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Whenever I change the strings on my electric guitar, in no more than 2 weeks, this happens:

From about the 11th/12th fret onwards, the E and B (and sometimes G) strings sound noticeably lower, in pitch, than the true notes. (In other words, I have to bend up a significant amount - and this amount seems to increase as I go up the fretboard - to reach the intended note of a fret.)

I've heard this is called 'fretting out'.

Why does this happen and how can I prevent it?

It happens on even the 'best' strings which I've tried a couple of times.

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    More info would help, lower can mean different things, in volume? Pitch? Is it just the 12th fret or 12 and above? Is it when playing a regular note or bending or both? Commented May 24, 2020 at 16:58
  • @JohnBelzaguy I've added more details.
    – Dhruv Erry
    Commented May 24, 2020 at 17:46
  • Are you sure this has anything to do with the strings at all? The description of the problem reads like the instrument's intonation is just not right, which is nothing unusual. But then it would be the same with brand new strings as well. Commented May 24, 2020 at 18:07
  • @leftaroundabout my last paragraph pretty much implies that I infer it does not have much to do with the strings. Although, a point to note is that brand new strings do not exhibit this issue. But could you elaborate on your point about intonation?
    – Dhruv Erry
    Commented May 24, 2020 at 18:10
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    What is confusing is that you say it happens in no more than 2 weeks, doesn’t it happen from the beginning? Commented May 24, 2020 at 18:39

2 Answers 2

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If the truss rod is loose, or defective in some way, with the passage of time the neck may slightly bend and affect the intonation. That might be difficult to check properly, unless the truss rod is just loose, in which case you can try tightening it a bit, and see if it stabilizes things.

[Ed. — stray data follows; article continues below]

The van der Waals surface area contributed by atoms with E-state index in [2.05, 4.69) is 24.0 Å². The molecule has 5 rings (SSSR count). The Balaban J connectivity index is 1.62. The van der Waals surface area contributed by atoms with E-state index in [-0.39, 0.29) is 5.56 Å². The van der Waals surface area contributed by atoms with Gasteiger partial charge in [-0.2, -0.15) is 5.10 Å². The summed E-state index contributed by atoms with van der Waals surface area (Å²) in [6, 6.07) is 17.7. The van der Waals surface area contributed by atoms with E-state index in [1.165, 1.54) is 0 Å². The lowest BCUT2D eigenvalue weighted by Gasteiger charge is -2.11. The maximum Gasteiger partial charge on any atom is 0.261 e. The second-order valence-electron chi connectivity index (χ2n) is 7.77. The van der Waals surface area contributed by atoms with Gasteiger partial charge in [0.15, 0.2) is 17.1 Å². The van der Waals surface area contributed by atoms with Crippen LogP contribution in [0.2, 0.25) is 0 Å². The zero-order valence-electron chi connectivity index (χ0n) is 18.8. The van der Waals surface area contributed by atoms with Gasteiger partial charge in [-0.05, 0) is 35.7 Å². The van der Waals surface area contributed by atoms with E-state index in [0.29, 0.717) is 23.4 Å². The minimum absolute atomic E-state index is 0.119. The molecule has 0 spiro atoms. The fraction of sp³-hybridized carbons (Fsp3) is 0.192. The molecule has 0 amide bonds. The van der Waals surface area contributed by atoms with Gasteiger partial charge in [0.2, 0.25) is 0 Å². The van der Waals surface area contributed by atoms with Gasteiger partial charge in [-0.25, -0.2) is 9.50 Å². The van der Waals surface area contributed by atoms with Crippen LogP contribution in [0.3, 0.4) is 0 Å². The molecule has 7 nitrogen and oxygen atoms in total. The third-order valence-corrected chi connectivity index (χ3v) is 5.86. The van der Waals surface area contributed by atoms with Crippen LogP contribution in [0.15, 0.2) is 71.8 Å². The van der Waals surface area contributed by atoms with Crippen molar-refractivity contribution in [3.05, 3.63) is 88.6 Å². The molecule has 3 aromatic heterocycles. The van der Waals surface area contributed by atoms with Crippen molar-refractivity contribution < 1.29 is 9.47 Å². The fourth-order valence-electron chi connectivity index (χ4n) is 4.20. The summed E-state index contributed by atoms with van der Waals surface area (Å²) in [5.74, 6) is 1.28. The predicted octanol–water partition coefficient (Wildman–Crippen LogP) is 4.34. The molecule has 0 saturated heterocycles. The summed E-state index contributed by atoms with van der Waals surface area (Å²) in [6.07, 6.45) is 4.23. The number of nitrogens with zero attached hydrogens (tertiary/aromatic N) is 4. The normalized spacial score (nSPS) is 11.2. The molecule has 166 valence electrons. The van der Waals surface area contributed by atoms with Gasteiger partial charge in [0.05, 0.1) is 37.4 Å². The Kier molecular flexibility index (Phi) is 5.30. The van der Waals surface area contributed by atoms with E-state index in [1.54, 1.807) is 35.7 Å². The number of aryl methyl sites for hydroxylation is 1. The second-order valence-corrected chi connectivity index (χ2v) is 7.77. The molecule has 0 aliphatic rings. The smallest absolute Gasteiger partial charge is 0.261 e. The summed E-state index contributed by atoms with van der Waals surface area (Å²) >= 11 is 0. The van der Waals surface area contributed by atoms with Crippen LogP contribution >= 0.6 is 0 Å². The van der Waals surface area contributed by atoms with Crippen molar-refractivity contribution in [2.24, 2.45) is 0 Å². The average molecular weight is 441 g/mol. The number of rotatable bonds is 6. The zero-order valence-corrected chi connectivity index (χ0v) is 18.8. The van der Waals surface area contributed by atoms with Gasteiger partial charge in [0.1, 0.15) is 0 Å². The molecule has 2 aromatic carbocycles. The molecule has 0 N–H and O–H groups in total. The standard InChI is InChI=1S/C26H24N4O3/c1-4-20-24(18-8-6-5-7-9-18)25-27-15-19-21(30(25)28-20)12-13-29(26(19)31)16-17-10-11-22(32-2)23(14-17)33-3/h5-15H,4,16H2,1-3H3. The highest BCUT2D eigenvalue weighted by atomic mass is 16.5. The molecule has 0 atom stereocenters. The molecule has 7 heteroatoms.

The other thing of course is to check the octave intonation, comparing the first harmonic (above the 12th fret) with the note at the 12th fret itself. Adjust the saddles so they are in tune. If that is done properly, and the tuning changes from one day to the next, I'd say that the most likely cause is a problem with the neck.

One more thought: does your guitar have a tremolo? if it does, you might also want to look into that -- if it's too loose and easy to move, it may also affect the intonation.

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Your question has an intrinsic contradiction or inconsistency.

You state that this happens every time you change strings after about 2 weeks. So, when does it go away? When does it "correct" itself? Presumably if the guitar keeps going out of tune at the 11th and 12th fret it must have been in tune at some point for you to make the comparison. One of a few things must be happening. Either (1) it never went back in tune and keeps slipping a little every time you change strings, (2) The problem is corrected with each new set but only lasts for a couple weeks, or (3) you did something to "correct" the problem each time you changed string but are unaware of what you did.

A couple things could be happening. It could be a truss rod adjustment is needed, another possibility is the individual bridge pieces on a tune-o-matic bridge or Floyd Rose could have slipped out of place. This has happened to me once on my Gibson 335. I hadn't had it set up for several years and a couple of the tuners slipped all the way back in the bridge, providing no relief. The 12th fret note was not matching the 12th fret harmonic. In reality it could be a combination of several issues. If the action is too high you will bend notes slightly out of tune when you fret them, but that would be sharp and not flat. Bending them would not help in this case.

You haven't really provided enough info to completely diagnose the problem so all we can do is speculate. Even if you posted pics of the guitar and listed the bridge type, etc. one would probably need to play the instrument or look at it closely to be sure of the diagnosis. It does sound strange that the problem is always fixed with new strings and comes back after 2 weeks. Perhaps someone here has experienced that too or can logically determine the likely cause. You may have to take it into a guitar ship or luthier to have it professionally adjusted.

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